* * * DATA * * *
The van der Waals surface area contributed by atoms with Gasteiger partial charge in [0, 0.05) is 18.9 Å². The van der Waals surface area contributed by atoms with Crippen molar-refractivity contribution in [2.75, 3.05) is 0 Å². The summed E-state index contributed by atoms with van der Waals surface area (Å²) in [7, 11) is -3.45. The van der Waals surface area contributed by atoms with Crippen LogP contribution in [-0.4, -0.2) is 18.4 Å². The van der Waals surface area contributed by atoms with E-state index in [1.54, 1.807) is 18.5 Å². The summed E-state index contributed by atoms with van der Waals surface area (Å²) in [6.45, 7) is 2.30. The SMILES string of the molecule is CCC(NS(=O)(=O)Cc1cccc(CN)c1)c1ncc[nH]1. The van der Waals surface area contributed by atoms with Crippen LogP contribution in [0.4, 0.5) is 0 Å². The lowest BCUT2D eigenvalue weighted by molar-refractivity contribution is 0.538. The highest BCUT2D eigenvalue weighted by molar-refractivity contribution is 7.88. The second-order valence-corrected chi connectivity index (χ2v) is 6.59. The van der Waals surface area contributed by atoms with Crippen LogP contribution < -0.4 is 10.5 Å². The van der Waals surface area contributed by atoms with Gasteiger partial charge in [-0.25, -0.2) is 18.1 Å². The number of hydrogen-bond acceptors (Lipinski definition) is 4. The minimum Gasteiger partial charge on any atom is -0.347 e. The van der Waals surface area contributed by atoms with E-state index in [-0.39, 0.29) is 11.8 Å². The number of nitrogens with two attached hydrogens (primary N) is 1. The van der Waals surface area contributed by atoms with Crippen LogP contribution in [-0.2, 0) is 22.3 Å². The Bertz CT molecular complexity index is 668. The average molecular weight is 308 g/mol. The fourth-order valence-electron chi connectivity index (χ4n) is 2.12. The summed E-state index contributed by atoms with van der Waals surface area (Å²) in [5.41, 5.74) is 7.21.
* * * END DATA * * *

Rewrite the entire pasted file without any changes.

The van der Waals surface area contributed by atoms with Gasteiger partial charge in [0, 0.05) is 18.9 Å². The van der Waals surface area contributed by atoms with Crippen molar-refractivity contribution in [2.75, 3.05) is 0 Å². The summed E-state index contributed by atoms with van der Waals surface area (Å²) in [7, 11) is -3.45. The van der Waals surface area contributed by atoms with Crippen LogP contribution in [-0.4, -0.2) is 18.4 Å². The van der Waals surface area contributed by atoms with E-state index in [1.54, 1.807) is 18.5 Å². The summed E-state index contributed by atoms with van der Waals surface area (Å²) in [6.45, 7) is 2.30. The SMILES string of the molecule is CCC(NS(=O)(=O)Cc1cccc(CN)c1)c1ncc[nH]1. The van der Waals surface area contributed by atoms with Crippen LogP contribution in [0.4, 0.5) is 0 Å². The lowest BCUT2D eigenvalue weighted by molar-refractivity contribution is 0.538. The highest BCUT2D eigenvalue weighted by molar-refractivity contribution is 7.88. The second-order valence-corrected chi connectivity index (χ2v) is 6.59. The van der Waals surface area contributed by atoms with Crippen LogP contribution < -0.4 is 10.5 Å². The van der Waals surface area contributed by atoms with Gasteiger partial charge in [-0.25, -0.2) is 18.1 Å². The number of hydrogen-bond acceptors (Lipinski definition) is 4. The minimum Gasteiger partial charge on any atom is -0.347 e. The van der Waals surface area contributed by atoms with E-state index in [-0.39, 0.29) is 11.8 Å². The number of nitrogens with two attached hydrogens (primary N) is 1. The van der Waals surface area contributed by atoms with Crippen LogP contribution in [-0.2, 0) is 22.3 Å². The Bertz CT molecular complexity index is 668. The average molecular weight is 308 g/mol. The fourth-order valence-electron chi connectivity index (χ4n) is 2.12. The summed E-state index contributed by atoms with van der Waals surface area (Å²) in [5.41, 5.74) is 7.21.